With the colonists and Mother Country engaged in war and independence still undeclared, the liberals and radicals joined to push for forming colonial governments unencumbered by London oversight. The target of this, of course, was Pennsylvania, whose proprietary government assembly, led by Edmund Randolph, was at odds with King-in-Parliament to be sure, but was nevertheless opposed to independence. As went Pennsylvania, this coalition understood, so would go the mid-Atlantic region. Hogeland closely outlines this coup of the proprietary government and the successful “declaration” of independence.
Founding Finance has replaced The Whiskey Rebellion as one of the books I use to teach U.S. history. The main reason is because the early chapters of Founding are, in part, a recap of The Whiskey Rebellion and Declaration. In addition to recapping, Hogeland, writing during the 2011-2012 face-off between the Tea Party and Occupy Wall Street movements, explores the extent to which the dissent on both left and right get their history wrong. Both movements dropped names, quotes, and paraphrasings from the founding period; but both take this history out of its context and try to use it for contemporary political ends without knowing the original circumstances.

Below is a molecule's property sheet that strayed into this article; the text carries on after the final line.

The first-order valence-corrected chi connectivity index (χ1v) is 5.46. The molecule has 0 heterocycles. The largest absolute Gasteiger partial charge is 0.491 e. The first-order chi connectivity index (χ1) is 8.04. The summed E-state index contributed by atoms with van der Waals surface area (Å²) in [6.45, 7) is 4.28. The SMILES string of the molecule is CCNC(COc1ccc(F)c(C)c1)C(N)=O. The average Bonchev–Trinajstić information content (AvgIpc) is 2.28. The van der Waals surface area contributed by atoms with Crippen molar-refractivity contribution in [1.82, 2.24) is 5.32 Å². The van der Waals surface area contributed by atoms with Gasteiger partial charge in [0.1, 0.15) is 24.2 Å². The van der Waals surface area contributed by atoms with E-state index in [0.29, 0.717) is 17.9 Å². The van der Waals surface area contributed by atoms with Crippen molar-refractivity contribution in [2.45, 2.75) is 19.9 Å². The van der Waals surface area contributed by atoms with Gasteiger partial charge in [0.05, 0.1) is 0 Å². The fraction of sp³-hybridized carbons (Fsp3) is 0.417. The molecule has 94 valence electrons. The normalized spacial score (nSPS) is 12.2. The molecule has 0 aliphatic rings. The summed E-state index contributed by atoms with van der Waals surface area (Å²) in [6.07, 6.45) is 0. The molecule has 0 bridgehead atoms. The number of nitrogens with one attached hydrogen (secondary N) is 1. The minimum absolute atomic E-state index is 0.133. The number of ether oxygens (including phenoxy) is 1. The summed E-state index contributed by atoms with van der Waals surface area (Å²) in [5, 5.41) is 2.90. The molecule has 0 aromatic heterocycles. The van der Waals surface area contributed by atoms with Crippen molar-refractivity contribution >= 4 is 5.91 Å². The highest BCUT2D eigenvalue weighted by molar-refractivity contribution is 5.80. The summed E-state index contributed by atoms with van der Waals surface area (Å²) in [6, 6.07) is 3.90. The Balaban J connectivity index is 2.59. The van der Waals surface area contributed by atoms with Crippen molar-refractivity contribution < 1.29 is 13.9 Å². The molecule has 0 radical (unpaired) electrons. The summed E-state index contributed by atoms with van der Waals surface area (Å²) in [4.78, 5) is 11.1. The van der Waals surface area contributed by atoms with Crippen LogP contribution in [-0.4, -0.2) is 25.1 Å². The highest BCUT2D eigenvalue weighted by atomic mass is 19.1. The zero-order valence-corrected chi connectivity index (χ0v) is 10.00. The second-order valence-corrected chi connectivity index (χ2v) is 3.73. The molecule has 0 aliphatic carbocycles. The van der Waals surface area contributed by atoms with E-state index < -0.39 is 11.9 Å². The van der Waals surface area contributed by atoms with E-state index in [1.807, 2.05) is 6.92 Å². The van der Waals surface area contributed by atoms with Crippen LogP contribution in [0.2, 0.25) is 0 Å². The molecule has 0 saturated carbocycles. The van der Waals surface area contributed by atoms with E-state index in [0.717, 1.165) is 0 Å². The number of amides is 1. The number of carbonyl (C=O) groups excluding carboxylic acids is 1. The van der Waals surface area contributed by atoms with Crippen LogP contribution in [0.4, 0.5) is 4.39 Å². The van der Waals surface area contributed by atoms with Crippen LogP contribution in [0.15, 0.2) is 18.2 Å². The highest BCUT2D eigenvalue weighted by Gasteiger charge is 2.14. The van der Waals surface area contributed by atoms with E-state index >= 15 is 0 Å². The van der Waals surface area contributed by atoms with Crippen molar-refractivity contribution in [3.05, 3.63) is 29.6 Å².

The subtext to all of Hogeland’s work, but to Founding Finance in particular, is not only do we get our history wrong, our historians often get it wrong. Chapter Five, “History on the Verge of a Nervous Breakdown,” is devoted to a review of the institutionalized misreading of founding history. In 1913, Charles Beard rekindled the founding-era issue of Big Capital usurping the halls of power in his An Economic History of the Constitution of the United States. Subsumed under nineteenth-century triumphalist Whig history, Beard brought back to light the prospect that the conveners at the Philadelphia convention were protecting their own interests. Much ink was subsequently spilled trying to re-bury this narrative, and Hogeland reviews the more influential historians in this effort. Richard Hofstadter, Gordon Wood, and Edmund Morgan, for example, are taken to task for basing their arguments on something called the “Brown Study,” a denial of elitist motivation behind the U.S. Constitution, which has since been proven to have been a tissue of lies. Nevertheless, the damage was done, and the core of the “founding finance” story, which explains much about how the U.S. government and the monied elite worked hand-in-glove in the early republic, was lost. Playing egregiously fast and loose with history is also true when it comes to Alexander Hamilton’s biographers, many of whom simply ignore the rumblings of the working class who were trying to disrupt the whiz kid’s financial plans. These histories become increasingly “more about less” and approach, in some cases, the level of triumphalist pablum. This is the contribution of the independent Hogeland – he need not answer to the careerist pecking order, and there is no need to guard the institutionally accepted historical narrative. Today’s history spends more time striving to maintain an “American heritage” than it does providing cogent explanations of the history itself. Hogeland writes that it “fails to benefit from what’s especially illuminating about the popular and narrative modes. I don’t think English heritage is what Shakespeare was after in King Lear. I miss the terror and pity.” (101) The “terror and pity,” i.e., the elements that allow us all to connect with the story, are precisely what is missing from the histories of the early republic. In its place, in extreme cases, is a fictional “Kumbaya” sing-along.